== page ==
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. Last Updated: 07/27/2016

Yeltsin Seeks Support Of Military

President Boris Yeltsin's choice of Defense of the Fatherland Day to make his annual state of the nation address to parliament suggests that he plans to offer some good news to the country's demoralized armed forces, but analysts said Thursday that he is guaranteed a cool reception.

Yeltsin's address Friday comes eight days after his formal declaration in Yekaterinburg that he will run for re-election in June. And if in Yekaterinburg he promised to pay back all workers' salary arrears by March, this time he is expected to do something similar for the army.

"He will offer them the prospect of reform," said Dmitry Trenin, military analyst at the Institute of Europe. "He will give guarantees of continued government support over pay and housing and promise to ensure that the army gets its conscripts."

But whether such promises will have any effect is another matter. To start with, the military no longer votes as a block, partly because the democratic process prevents the comman military, who have seen a persistent neglect of the army by the government," Trenin said. "Yeltsin is not just the president, he is also the armed forces commander in chief, but he remembers that only when he needs their support, whether in a crisis or in an election."

Mikhail Gerasev, a military specialist at the USA and Canada Institute, said Yeltsin will have to address two issues in his speech: the current state of the army, and the prospects for peace in Chechnya. But in neither case is he likely to have anything concrete to say.

"Two weeks ago there were seven peace plans for Chechnya, then yesterday it was eight. Now there are probably 24, but that doesn't bring peace any closer," he said.

The once-mighty Soviet military machine has indeed fallen on hard times. Even before the war in Chechnya, the army's status had plummeted, crippled by chronic underfunding, large-scale draft evasion, appalling living conditions and poor training.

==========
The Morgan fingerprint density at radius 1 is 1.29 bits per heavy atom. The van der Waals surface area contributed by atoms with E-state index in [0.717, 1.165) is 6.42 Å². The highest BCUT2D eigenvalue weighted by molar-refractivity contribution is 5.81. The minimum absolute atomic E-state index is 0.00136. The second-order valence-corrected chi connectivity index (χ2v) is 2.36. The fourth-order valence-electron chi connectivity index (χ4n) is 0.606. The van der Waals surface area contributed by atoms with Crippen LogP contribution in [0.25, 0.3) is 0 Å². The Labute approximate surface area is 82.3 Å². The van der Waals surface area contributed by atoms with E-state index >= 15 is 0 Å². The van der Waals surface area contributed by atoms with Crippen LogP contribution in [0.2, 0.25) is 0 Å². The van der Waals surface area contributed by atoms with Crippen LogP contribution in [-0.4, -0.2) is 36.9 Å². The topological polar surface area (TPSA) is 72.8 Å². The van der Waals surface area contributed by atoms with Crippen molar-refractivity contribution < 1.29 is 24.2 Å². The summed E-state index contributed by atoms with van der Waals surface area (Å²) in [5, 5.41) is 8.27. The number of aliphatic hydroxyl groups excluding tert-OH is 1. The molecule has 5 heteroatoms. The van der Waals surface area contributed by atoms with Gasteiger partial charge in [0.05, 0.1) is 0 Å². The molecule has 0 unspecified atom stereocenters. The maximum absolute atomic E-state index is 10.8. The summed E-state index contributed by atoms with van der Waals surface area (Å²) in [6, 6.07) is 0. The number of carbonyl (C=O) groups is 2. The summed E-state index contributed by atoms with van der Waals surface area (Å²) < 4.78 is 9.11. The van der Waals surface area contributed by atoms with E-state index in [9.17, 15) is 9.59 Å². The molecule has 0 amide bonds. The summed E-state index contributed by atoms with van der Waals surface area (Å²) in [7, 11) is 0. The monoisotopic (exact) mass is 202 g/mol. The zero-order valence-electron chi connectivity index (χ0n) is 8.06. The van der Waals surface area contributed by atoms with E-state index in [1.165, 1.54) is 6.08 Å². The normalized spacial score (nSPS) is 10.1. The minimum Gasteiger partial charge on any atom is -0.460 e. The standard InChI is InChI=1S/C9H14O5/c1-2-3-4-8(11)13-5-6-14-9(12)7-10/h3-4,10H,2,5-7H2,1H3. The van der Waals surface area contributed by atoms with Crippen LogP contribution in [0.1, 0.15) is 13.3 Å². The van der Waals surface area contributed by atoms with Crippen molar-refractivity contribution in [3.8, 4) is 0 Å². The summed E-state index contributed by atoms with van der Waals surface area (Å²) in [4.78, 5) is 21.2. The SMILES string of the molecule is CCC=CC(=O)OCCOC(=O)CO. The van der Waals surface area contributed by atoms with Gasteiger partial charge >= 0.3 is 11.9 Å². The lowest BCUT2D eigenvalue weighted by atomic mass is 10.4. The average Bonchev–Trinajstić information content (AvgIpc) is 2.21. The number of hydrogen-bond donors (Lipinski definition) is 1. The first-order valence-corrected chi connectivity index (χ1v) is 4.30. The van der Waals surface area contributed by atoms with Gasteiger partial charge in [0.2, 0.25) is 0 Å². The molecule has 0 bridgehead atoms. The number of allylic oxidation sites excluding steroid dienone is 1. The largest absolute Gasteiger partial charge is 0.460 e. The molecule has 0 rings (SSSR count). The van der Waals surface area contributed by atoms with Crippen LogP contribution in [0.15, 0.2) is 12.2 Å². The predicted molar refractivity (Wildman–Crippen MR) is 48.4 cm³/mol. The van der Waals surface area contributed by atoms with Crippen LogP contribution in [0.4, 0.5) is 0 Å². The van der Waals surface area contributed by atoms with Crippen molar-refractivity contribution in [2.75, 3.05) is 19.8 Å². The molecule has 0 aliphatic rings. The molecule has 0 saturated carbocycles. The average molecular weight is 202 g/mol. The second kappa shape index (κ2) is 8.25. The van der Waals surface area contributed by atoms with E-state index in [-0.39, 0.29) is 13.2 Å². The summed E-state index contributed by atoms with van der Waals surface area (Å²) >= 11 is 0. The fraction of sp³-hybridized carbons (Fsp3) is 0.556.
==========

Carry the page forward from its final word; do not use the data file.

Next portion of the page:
But the Chechen war has brought all these shortcomings to the fore, exposing the army's inadequacy as a fighting force. The financial burden of the war, as well as its dreadful cost in lives has dragged military morale down to an all-time low.

While long-awaited military reforms have failed to materialize, the armed forces have shrunk to about a third of their Soviet-era size.

According to Defense Ministry figures, the army is now made up of some 1.7 million officers and men, as against 4.25 million in 1989.

"An army, which for four years has had no military training, which has used up 90 percent of its emergency supplies and resources, which has no spare parts nor technology, in which the moral and psychological atmosphere has plummeted, not because of poor personnel, but because it is being led through government policy into chaos and catastrophe -- that army, if we tell people the truth, is incapable of defending the state or the people," wrote Major General Nikolai Bezborodov, deputy chairman of the State Duma Defense Committee, in Thursday's edition of Pravda.

Military analysts have argued that by handing over responsibility for military reform to the Defense Ministry, the country's leadership have washed their hands of the issue and ensured that the reforms would not be implemented.

"You cannot load the entire burden of reforming the army on the Defense Ministry, yet that is what is being done," Bezborodov wrote Thursday in the armed forces daily Krasnaya Zvezda.

The problem has been exacerbated by the attitude of Defense Minister Pavel Grachev who has done his best to prevent penetration of the armed forces by outside influences, helping to make him a b?te noir among reformist politicians.

Sergei Yushenkov, a Duma deputy for the liberal Russia's Democratic Choice party and former chairman of the Duma Defense Committee, this week cited the firing of Grachev as a major factor in determining whether Russia's Choice would back Yeltsin.

But according to Trenin, Yeltsin is not ready to see Grachev go, believing that while this would certainly appease the democrats, it would not necessarily go down well with the armed forces.

"Grachev has played a very clever game. Whenever he comes under fire from the democrats, he is quick to portray this as a personalized attack on the armed forces," Trenin said.

In any case, he added, it would be difficult for Yeltsin to find anyone as loyal as Grachev as a replacement.

"Grachev is totally loyal and has the advantage of having nowhere to go -- no other group would accept him -- so Yeltsin can rely on him to the end," he said.